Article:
Vote for Sanders But Don’t Rule Out Compromise


As a general thing, the most common use for a Sacagawea dollar is to decide whether Bernie Sanders or Ben & Jerry’s is the most important thing to come out of Vermont since maple syrup. Sen. Sanders is exciting. At the age of 73 he may be the most youthful candidate from either party, and he combines the candor of Donald Trump with positions that are intelligent and well considered. He has proposed a 12-step program that few progressives would question except, perhaps, the order of the entries:

Agenda for America

12 Steps Forward

• Rebuilding Our Crumbling Infrastructure

• Reversing Climate Change

• Creating Worker Co-ops

• Growing the Trade Union Movement

• Raising the Minimum Wage

• Pay Equity for Women Workers

• Trade Policies that Benefit American Workers

• Making College Affordable for All

• Taking on Wall Street

• Health Care as a Right for All

• Protecting the Most Vulnerable Americans

• Real Tax Reform

The list contains essential steps for saving the planet, the nation, and the American ideal. He has been traveling the country, drawing huge crowds, and evidently enjoying himself. He has perhaps the greatest appeal to the millennials, the inheritors of those who once chanted “yes we can”, and if it turned out that we couldn’t, as long as hope springs eternal, some day we actually may.

But the great man may be underestimating his followers. On Aug. 29, the New York Times reported that Sen. Sanders has warned the party leaders that unless he wins the nomination for President, his followers, Bernie’s (which is larger, a battalion or a brigade?) will be peevish enough to vote for a Republican. In this, he’s ignoring one of the identifying traits of liberals and progressives, a willingness to compromise. Republicans stick to their guns, both literally and figuratively. When Yougov polled Americans whether they would prefer a representative who “compromises to get things done” or one who “sticks to their principles no matter what.” Democrats and independents, by wide margins, chose compromise. Republicans, albeit by a small majority, will stand their ground.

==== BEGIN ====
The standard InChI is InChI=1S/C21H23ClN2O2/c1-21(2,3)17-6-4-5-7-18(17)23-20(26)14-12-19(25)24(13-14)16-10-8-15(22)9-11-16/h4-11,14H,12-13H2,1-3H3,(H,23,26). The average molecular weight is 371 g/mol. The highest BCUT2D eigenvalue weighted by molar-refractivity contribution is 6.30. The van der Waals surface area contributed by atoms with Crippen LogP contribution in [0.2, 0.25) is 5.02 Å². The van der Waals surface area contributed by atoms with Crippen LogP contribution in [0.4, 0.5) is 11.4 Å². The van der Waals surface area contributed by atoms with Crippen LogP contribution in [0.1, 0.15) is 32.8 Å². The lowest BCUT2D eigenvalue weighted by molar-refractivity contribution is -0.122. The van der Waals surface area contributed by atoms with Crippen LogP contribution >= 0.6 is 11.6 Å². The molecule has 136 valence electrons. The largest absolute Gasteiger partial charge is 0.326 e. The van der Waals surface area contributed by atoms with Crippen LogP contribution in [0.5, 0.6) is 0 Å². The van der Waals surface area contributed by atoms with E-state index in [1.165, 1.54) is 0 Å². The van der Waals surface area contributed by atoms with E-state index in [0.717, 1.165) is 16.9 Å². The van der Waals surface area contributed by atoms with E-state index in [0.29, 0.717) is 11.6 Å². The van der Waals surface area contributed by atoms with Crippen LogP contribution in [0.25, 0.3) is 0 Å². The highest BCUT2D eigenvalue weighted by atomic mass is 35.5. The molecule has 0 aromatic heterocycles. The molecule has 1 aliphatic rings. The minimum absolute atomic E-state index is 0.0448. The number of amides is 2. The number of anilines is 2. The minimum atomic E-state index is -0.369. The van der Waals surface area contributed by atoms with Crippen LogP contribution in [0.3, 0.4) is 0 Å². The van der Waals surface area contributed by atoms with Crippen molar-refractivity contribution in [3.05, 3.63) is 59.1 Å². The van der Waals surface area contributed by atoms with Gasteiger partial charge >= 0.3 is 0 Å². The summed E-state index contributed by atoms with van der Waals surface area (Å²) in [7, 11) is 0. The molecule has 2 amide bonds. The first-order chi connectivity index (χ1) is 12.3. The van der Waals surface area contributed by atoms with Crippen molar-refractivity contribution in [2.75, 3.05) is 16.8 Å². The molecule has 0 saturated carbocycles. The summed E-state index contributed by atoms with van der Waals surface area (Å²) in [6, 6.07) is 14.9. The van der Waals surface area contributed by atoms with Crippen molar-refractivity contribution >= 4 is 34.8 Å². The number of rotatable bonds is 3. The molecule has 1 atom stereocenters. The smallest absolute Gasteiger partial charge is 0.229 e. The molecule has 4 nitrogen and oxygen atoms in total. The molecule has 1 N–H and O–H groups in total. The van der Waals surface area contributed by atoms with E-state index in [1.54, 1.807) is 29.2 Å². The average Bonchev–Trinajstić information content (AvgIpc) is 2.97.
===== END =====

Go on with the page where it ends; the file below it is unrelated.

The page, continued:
Many liberals would be happiest if Sen. Sanders gets the nomination, but this year, the gulf between the two parties is so severe that the rational thing to do, unless the Dems nominate Vlad the Impaler, is vote a straight party line. Any Democrat — Lincoln Chafee, Hillary Clinton. Martin O’Malley. Bernie Sanders, Jim Webb – would try to curb greenhouse gases. No Republican would. A Republican President would work to repeal Obamacare and privatize Social Security. No Democrat would. Democrats favor a progressive tax system, Republicans have made the federal tax system more regressive and are still trying to repeal the inheritance tax as well as rename it. After the shooting of two television employees in Roanoke, Va., Hillary Clinton and Martin O’Malley called for tighter gun controls. The Republicans assured everyone that they were praying.

Republicans would make contraceptives more difficult to get, and abortions impossible – Democrats favor access to family planning services and would support Planned Parenthood. Republicans support a Balanced Budget Amendment that would, in times of financial hardship, make it impossible to stimulate the economy and choke the ability of the government to help the poor and unemployed. Democrats understand Keynesian economics.

That’s the nature of our two-party system today. As many candidates as there are on either side, there’s a high degree of uniformity between the candidates, and any Democrat would approve of Sen. Sanders’ 12-step plan as a legitimate priority list for the next eight years.

A lot of progressives might prefer Sen. Sanders as the nominee for President, but by nature we can compromise, and vote for his program even if we can’t have him in person. As Prof. Krugman wrote “One thing is for sure: American voters will be getting a real choice. May the best party win.”

Sam Uretsky is a writer and pharmacist living on Long Island, N.Y. Email

From The Progressive Populist, October 1, 2015

Blog | Current Issue | Back Issues | Essays | Links

About the Progressive Populist | How to Subscribe | How to Contact Us

Copyright © 2015 The Progressive Populist

PO Box 819, Manchaca TX 78652